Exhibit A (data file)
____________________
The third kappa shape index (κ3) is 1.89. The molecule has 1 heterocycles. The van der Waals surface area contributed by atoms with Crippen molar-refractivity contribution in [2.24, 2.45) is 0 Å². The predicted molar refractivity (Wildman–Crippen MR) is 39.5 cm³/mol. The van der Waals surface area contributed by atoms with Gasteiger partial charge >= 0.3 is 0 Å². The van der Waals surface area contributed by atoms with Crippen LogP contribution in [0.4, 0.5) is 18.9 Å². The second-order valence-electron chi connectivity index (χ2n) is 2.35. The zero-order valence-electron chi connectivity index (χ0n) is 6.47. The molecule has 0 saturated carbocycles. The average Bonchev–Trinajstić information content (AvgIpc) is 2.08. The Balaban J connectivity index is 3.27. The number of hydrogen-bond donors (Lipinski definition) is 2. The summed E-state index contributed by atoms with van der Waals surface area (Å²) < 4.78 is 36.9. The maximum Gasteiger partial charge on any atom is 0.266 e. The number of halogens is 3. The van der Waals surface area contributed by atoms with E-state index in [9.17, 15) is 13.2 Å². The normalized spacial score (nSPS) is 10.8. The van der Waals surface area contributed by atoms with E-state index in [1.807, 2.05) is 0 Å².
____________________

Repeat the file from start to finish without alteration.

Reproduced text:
The third kappa shape index (κ3) is 1.89. The molecule has 1 heterocycles. The van der Waals surface area contributed by atoms with Crippen molar-refractivity contribution in [2.24, 2.45) is 0 Å². The predicted molar refractivity (Wildman–Crippen MR) is 39.5 cm³/mol. The van der Waals surface area contributed by atoms with Gasteiger partial charge >= 0.3 is 0 Å². The van der Waals surface area contributed by atoms with Crippen LogP contribution in [0.4, 0.5) is 18.9 Å². The second-order valence-electron chi connectivity index (χ2n) is 2.35. The zero-order valence-electron chi connectivity index (χ0n) is 6.47. The molecule has 0 saturated carbocycles. The average Bonchev–Trinajstić information content (AvgIpc) is 2.08. The Balaban J connectivity index is 3.27. The number of hydrogen-bond donors (Lipinski definition) is 2. The summed E-state index contributed by atoms with van der Waals surface area (Å²) < 4.78 is 36.9. The maximum Gasteiger partial charge on any atom is 0.266 e. The number of halogens is 3. The van der Waals surface area contributed by atoms with E-state index in [9.17, 15) is 13.2 Å². The normalized spacial score (nSPS) is 10.8. The van der Waals surface area contributed by atoms with E-state index in [1.807, 2.05) is 0 Å².